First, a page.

ACIM is supported by financial and food donations from local churches, businesses, other organizations, and individuals. It also gets funds from the government and United Way. In 2009, it helped 1516 families (3177 people) with food, and dispersed more than $98,000 to help people pay their bills.
- An elderly man who supports himself and his wife on $600/mo + $16 in food stamps came with a final notice electric bill for about $285 that needed to be paid by next Tuesday or else his power would be shut off. ACIM rules allow Sue to pay up to $200 once a year, but the man did not have the remaining $85. Sue asked the man to return Monday after she'd had a chance to search for additional funds at other agencies.
- The second person, a woman, had asked for help before, and was turned down this time because she didn’t have the correct bill.
- The third was a young man who had been helped before, several years earlier. He had a termination bill for his electricity. Sue gave him a voucher to help with most of this bill, but told him he must take the budgeting class before he could be helped again.
- If a client needs food, an interviewer fills out a slip of paper with the number of people in the family, whether they are children, adults, or seniors, and whether they are to receive ACIM food, federal TEFAP (The Emergency Food Assistance Program, available to anyone who is receiving SNAP benefits), or both. In most cases, clients receive both.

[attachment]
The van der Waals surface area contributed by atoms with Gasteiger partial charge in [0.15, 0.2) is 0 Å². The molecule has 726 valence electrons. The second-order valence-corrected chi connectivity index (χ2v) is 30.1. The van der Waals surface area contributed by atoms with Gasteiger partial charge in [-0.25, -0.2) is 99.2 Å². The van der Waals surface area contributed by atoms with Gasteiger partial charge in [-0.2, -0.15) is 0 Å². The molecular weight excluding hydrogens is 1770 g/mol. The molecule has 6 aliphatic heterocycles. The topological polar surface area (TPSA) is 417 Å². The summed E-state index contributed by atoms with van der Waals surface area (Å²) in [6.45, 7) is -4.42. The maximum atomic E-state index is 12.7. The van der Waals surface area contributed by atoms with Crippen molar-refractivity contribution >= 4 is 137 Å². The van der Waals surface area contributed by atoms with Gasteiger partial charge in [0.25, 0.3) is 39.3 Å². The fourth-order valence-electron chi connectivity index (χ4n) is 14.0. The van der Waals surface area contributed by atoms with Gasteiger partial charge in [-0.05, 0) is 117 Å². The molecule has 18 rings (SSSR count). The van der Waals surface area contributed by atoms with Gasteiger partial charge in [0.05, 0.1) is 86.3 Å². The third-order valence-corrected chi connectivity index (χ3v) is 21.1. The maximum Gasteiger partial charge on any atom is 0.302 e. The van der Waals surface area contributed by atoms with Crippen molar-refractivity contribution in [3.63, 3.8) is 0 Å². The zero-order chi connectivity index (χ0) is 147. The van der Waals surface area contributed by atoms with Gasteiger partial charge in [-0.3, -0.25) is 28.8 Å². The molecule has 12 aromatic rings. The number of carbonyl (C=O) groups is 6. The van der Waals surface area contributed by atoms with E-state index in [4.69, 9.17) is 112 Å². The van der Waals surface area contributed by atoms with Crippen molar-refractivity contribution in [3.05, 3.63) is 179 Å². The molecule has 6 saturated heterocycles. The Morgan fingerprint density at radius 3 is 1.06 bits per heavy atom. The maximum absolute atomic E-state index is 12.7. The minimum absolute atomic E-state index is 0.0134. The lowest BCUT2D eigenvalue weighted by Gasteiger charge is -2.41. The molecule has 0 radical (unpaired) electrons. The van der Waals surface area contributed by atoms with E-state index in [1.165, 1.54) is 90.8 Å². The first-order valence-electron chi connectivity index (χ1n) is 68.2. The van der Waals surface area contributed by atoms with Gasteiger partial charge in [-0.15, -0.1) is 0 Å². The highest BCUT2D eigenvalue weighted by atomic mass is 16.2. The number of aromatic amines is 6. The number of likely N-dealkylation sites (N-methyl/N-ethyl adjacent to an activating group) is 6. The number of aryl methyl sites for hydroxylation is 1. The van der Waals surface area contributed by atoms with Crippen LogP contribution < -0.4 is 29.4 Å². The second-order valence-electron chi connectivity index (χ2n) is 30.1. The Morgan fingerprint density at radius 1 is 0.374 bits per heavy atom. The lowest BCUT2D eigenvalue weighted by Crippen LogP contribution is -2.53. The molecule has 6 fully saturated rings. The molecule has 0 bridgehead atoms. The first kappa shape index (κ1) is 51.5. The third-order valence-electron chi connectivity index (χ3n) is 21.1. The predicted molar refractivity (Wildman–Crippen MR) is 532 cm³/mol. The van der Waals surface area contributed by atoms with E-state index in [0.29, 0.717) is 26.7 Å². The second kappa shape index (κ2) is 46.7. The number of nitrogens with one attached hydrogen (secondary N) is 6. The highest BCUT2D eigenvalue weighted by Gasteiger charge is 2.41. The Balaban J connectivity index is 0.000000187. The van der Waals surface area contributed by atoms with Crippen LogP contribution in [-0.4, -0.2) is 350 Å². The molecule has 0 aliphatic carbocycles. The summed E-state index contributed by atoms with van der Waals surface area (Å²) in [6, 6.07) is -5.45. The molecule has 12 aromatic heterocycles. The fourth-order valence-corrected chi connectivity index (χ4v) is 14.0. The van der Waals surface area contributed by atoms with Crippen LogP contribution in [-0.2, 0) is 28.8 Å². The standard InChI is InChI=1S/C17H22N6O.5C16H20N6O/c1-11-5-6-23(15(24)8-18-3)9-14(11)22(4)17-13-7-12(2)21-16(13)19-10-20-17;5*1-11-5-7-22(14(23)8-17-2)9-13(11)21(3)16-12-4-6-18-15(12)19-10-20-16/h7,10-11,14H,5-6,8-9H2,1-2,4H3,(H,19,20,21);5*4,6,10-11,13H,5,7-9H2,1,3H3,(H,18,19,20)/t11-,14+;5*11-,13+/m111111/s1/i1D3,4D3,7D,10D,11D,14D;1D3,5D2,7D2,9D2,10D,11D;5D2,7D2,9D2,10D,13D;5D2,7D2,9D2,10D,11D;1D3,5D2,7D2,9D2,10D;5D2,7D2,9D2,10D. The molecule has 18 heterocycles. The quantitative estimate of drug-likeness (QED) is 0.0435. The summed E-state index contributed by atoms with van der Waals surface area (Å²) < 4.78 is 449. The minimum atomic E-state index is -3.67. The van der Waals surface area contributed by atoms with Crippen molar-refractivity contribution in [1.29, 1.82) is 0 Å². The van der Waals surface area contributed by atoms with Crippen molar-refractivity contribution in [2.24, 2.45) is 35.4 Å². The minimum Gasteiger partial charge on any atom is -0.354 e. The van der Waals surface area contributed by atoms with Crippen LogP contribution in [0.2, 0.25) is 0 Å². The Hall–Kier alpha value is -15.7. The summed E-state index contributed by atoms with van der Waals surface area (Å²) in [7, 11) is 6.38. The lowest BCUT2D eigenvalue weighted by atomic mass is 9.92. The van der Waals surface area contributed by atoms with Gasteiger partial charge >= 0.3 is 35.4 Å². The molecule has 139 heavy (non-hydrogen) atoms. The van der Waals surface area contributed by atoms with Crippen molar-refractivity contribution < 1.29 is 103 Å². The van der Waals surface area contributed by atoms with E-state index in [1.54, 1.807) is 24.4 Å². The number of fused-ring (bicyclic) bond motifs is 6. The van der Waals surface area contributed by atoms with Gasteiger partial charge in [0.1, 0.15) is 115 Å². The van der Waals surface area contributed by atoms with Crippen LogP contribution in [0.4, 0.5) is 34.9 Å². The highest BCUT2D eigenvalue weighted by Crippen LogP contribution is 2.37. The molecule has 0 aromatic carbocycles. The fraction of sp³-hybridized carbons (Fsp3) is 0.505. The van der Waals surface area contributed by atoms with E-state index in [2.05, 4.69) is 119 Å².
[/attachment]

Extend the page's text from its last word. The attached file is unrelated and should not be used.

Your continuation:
- Pantry workers fill boxes with food for the family, without knowing who is getting the food. Clients receive one of each item per family member; they have no choice on what foods they will be given. We noticed a few foods that were in larger packages (macaroni and rice, for example), and these packages were only given to large families.
- After the boxes for a client are filled, one of the pantry workers helps the client load the food into their car.
There were no fresh fruits or vegetables when we were there, and we were told that little fresh produce was available. When ACIM does get produce, it’s usually quite old and needs to be sorted and used quickly. This isn’t practical for the ACIM pantry, so they usually give it to the local soup kitchen or set it outside for anyone to take.
The ACIM pantry has a different feel than some other pantries we’ve visited. The focus of the agency is clearly on helping people handle emergency needs and avoid financial emergencies in the future. It is not meant to help people with ongoing needs – for that, clients are referred to other federal or state assistance programs.
We were impressed by ACIM’s centralization of services. Because all the churches have gone together to support this one organization, individual churches don’t need to handle separate requests for aid, people in need have a single place to go for assistance, and the same rules apply to everyone.